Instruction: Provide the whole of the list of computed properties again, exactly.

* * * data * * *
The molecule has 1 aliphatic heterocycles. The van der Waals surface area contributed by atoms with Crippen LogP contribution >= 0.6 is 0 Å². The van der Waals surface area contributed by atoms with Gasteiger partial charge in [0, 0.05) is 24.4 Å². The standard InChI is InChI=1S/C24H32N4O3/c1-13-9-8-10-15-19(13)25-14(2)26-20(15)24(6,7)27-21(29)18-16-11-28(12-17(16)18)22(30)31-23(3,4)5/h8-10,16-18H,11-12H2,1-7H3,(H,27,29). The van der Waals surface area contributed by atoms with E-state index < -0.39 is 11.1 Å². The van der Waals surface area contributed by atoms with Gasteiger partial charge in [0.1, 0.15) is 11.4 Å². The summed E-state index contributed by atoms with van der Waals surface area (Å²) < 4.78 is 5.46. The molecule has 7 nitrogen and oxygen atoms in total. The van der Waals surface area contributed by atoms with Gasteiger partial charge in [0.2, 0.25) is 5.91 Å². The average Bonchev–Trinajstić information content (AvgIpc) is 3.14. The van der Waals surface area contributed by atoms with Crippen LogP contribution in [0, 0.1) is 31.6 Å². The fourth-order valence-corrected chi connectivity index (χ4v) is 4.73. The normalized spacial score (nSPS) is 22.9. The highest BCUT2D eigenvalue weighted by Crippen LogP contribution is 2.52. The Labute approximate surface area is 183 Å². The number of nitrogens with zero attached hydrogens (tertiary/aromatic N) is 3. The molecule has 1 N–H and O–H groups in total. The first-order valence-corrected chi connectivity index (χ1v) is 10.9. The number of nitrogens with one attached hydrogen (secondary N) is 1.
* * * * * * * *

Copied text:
The molecule has 1 aliphatic heterocycles. The van der Waals surface area contributed by atoms with Crippen LogP contribution >= 0.6 is 0 Å². The van der Waals surface area contributed by atoms with Gasteiger partial charge in [0, 0.05) is 24.4 Å². The standard InChI is InChI=1S/C24H32N4O3/c1-13-9-8-10-15-19(13)25-14(2)26-20(15)24(6,7)27-21(29)18-16-11-28(12-17(16)18)22(30)31-23(3,4)5/h8-10,16-18H,11-12H2,1-7H3,(H,27,29). The van der Waals surface area contributed by atoms with E-state index < -0.39 is 11.1 Å². The van der Waals surface area contributed by atoms with Gasteiger partial charge in [0.1, 0.15) is 11.4 Å². The summed E-state index contributed by atoms with van der Waals surface area (Å²) < 4.78 is 5.46. The molecule has 7 nitrogen and oxygen atoms in total. The van der Waals surface area contributed by atoms with Gasteiger partial charge in [0.2, 0.25) is 5.91 Å². The average Bonchev–Trinajstić information content (AvgIpc) is 3.14. The van der Waals surface area contributed by atoms with Crippen LogP contribution in [0, 0.1) is 31.6 Å². The fourth-order valence-corrected chi connectivity index (χ4v) is 4.73. The normalized spacial score (nSPS) is 22.9. The highest BCUT2D eigenvalue weighted by Crippen LogP contribution is 2.52. The Labute approximate surface area is 183 Å². The number of nitrogens with zero attached hydrogens (tertiary/aromatic N) is 3. The molecule has 1 N–H and O–H groups in total. The first-order valence-corrected chi connectivity index (χ1v) is 10.9. The number of nitrogens with one attached hydrogen (secondary N) is 1.